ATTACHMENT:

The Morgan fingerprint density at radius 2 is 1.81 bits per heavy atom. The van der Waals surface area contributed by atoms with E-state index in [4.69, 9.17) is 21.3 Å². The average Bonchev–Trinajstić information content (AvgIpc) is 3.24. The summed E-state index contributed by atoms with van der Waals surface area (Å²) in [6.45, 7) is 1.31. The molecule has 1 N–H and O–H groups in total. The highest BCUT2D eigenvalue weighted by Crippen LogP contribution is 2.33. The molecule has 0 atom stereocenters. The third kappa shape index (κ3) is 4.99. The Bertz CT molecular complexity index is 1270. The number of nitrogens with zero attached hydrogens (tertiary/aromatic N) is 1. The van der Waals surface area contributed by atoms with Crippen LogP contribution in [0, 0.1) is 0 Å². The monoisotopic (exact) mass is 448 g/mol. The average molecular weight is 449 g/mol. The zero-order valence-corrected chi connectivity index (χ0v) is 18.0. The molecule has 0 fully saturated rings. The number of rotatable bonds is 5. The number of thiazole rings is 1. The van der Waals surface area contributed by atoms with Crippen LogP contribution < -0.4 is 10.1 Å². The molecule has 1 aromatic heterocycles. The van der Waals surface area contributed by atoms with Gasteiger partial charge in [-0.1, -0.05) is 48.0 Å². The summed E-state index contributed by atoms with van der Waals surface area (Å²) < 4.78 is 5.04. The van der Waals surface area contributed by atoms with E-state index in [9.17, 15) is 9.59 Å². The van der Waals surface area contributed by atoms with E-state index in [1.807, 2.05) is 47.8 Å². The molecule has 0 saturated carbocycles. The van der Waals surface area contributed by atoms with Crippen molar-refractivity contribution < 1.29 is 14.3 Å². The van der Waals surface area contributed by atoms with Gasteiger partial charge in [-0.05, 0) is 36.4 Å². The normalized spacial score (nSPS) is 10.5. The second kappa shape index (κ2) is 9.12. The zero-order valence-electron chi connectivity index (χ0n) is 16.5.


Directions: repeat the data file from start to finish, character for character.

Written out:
The Morgan fingerprint density at radius 2 is 1.81 bits per heavy atom. The van der Waals surface area contributed by atoms with E-state index in [4.69, 9.17) is 21.3 Å². The average Bonchev–Trinajstić information content (AvgIpc) is 3.24. The summed E-state index contributed by atoms with van der Waals surface area (Å²) in [6.45, 7) is 1.31. The molecule has 1 N–H and O–H groups in total. The highest BCUT2D eigenvalue weighted by Crippen LogP contribution is 2.33. The molecule has 0 atom stereocenters. The third kappa shape index (κ3) is 4.99. The Bertz CT molecular complexity index is 1270. The number of nitrogens with zero attached hydrogens (tertiary/aromatic N) is 1. The van der Waals surface area contributed by atoms with Crippen LogP contribution in [0, 0.1) is 0 Å². The monoisotopic (exact) mass is 448 g/mol. The average molecular weight is 449 g/mol. The zero-order valence-corrected chi connectivity index (χ0v) is 18.0. The molecule has 0 fully saturated rings. The number of rotatable bonds is 5. The number of thiazole rings is 1. The van der Waals surface area contributed by atoms with Crippen LogP contribution < -0.4 is 10.1 Å². The molecule has 1 aromatic heterocycles. The van der Waals surface area contributed by atoms with Gasteiger partial charge in [-0.1, -0.05) is 48.0 Å². The summed E-state index contributed by atoms with van der Waals surface area (Å²) < 4.78 is 5.04. The van der Waals surface area contributed by atoms with E-state index in [9.17, 15) is 9.59 Å². The van der Waals surface area contributed by atoms with E-state index in [1.807, 2.05) is 47.8 Å². The molecule has 0 saturated carbocycles. The van der Waals surface area contributed by atoms with Crippen molar-refractivity contribution < 1.29 is 14.3 Å². The van der Waals surface area contributed by atoms with Gasteiger partial charge in [-0.05, 0) is 36.4 Å². The normalized spacial score (nSPS) is 10.5. The second kappa shape index (κ2) is 9.12. The zero-order valence-electron chi connectivity index (χ0n) is 16.5.